Last April, Pamela Smith shot and killed her estranged husband in an altercation in her Pike County, Kentucky, home. She had previously obtained a restraining order against him, and she claimed she acted in self-defense. Although Kentucky law protects a person’s right to fight back against an attack, to “stand [one’s] ground and meet force with force, including deadly force,” Smith was arrested and indicted for second-degree manslaughter.
Today’s advocates of “armed citizenship” — the idea that law-abiding citizens should be armed and prepared to defend themselves with lethal violence — would have us believe that robust self-defense laws and personal firearms will make women safer from gender-based violence. In this argument, firearms are the great equalizer, allowing women to protect themselves from larger male perpetrators. NRA Executive Vice President Wayne LaPierre has famously asserted, “the one thing a violent rapist deserves to face is a good woman with a gun.” Concern for women’s vulnerability to crime has proved a powerful rhetorical tool in the gun rights arsenal.
While conducting research for my new book, which traces the history of armed citizenship and how that influences “stand your ground” laws today, I kept coming across incidents that undermine the assumption that the greatest threat to women are strangers lurking in dark alleys. In fact, women often know their attackers: One third of women murdered in the United States are killed by a former or current male intimate partner.
And when women use a firearm to defend themselves against a male attacker whom they know, prosecutors sometimes determine that the same self-defense laws promoted as necessary to protect women for some reason don’t apply. In my research, I found many women — Pamela Smith, Marissa Alexander, Melissa Roberts, and Callie Adams, to name a few — who ended up in prison when they used a gun to protect themselves from abusive male partners. The cruel reality is that our legal system treats most female victims of domestic violence with suspicion, especially when they fight back.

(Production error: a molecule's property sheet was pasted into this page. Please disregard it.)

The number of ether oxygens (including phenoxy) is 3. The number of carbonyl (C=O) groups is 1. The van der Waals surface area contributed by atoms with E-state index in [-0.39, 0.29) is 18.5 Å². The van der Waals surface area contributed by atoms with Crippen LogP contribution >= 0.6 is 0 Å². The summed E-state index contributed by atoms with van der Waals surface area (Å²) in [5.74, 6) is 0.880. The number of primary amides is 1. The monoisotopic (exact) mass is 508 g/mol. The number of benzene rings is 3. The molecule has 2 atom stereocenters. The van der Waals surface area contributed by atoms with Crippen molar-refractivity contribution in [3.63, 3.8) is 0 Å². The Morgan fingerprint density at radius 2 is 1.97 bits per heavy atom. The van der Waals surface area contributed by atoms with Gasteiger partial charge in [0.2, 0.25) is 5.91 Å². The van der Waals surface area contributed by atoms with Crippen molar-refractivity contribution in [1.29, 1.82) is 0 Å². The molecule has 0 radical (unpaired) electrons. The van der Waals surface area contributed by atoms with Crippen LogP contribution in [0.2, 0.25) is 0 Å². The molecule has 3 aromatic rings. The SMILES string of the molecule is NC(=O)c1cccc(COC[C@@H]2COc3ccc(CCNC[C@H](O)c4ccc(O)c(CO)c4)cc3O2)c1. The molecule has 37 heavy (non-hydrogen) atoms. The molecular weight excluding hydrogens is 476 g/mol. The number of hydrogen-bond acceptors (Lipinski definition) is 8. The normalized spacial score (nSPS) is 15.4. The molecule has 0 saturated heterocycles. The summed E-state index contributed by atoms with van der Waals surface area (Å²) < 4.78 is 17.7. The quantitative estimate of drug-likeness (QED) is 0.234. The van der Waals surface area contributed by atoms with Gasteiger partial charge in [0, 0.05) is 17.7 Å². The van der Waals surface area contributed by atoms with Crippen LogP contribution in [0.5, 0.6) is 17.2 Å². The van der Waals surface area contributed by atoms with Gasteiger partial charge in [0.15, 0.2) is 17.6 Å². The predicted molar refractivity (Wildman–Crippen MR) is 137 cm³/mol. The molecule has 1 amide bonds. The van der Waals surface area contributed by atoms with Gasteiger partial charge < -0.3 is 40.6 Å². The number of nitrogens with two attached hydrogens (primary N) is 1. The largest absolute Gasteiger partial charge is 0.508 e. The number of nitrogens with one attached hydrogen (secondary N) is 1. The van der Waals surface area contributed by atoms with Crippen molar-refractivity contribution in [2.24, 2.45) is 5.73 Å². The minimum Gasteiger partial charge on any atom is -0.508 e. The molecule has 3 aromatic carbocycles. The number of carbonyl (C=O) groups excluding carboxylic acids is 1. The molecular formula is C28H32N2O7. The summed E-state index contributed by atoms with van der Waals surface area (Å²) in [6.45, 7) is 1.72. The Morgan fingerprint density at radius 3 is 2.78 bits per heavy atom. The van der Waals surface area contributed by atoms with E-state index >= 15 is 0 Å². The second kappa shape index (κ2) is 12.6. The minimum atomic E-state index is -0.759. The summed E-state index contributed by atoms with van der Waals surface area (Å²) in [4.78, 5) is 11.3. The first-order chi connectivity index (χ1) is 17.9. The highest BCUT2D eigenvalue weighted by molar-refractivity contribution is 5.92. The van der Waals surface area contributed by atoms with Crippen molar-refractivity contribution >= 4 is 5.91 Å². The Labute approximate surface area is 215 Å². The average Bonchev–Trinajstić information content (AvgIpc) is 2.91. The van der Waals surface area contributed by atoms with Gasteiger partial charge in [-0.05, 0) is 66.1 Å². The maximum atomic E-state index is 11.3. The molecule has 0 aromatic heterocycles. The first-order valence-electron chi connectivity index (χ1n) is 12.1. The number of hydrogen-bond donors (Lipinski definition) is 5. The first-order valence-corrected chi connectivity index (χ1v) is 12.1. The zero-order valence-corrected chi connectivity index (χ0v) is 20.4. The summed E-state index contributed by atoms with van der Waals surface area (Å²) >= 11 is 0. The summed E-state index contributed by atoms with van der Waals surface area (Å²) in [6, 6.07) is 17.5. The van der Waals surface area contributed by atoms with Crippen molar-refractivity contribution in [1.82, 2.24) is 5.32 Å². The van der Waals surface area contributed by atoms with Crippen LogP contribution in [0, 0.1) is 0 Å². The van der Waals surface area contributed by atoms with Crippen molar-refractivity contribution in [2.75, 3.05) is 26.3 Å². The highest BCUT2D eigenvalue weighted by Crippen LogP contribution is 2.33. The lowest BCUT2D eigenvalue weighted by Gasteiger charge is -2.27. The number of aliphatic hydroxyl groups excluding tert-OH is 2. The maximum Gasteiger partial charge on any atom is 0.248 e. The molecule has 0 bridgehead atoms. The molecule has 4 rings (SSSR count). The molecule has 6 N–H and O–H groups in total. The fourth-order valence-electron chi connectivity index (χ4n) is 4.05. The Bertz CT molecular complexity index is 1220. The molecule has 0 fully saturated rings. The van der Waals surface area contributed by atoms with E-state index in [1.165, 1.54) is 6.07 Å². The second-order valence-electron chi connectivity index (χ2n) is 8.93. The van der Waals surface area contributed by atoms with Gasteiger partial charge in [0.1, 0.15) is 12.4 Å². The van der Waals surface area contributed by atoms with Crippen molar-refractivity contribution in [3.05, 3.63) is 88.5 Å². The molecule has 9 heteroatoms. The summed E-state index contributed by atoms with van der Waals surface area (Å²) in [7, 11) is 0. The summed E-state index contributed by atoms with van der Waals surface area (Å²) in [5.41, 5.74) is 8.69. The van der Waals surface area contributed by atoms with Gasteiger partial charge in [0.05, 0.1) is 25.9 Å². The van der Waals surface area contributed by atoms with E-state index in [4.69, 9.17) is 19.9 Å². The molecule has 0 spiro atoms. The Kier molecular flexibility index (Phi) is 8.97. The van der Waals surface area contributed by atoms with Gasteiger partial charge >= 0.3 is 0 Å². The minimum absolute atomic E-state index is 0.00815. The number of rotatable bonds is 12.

The promise of women’s empowerment through guns is a seductive one. As she lobbied in Florida for the passage of the first “stand your ground” law, Marion Hammer, a former NRA president, recounted her harrowing story of escaping an assault and possible gang rape in a parking garage. Thanks to her quick thinking and .38-caliber revolver, Hammer scared away the carload of men who pursued her. This and similar stories, in which (usually white) women use pluck, determination, and firearms to fend off threatening strangers, have proved highly effective in persuading lawmakers to relax firearm restrictions while passing legislation allowing people greater legal immunity when they kill in self defense. Since 2005, “stand your ground” laws have passed in over half the states. Since 2014, each state offers eligible residents a path to carrying a concealed firearm and, as of January 1, 2017, at least 10 have adopted “constitutional carry,” allowing residents to carry firearms without licensing or training.
According to gun rights activists, the expansion of armed citizenship will make women safer from rape and domestic violence. As she promoted campus concealed carry, Nevada Assemblywoman Michele Fiore asserted, “The sexual assaults that are occurring would go down once these sexual predators get a bullet in their head.” Such logic presumes that the greatest threat to college women are strangers — “sexual predators” lurking in bushes. Yet the vast majority of sexual assaults are perpetrated by acquaintances, and many occur after drug and alcohol consumption, when the presence of a gun would likely cause more harm than good.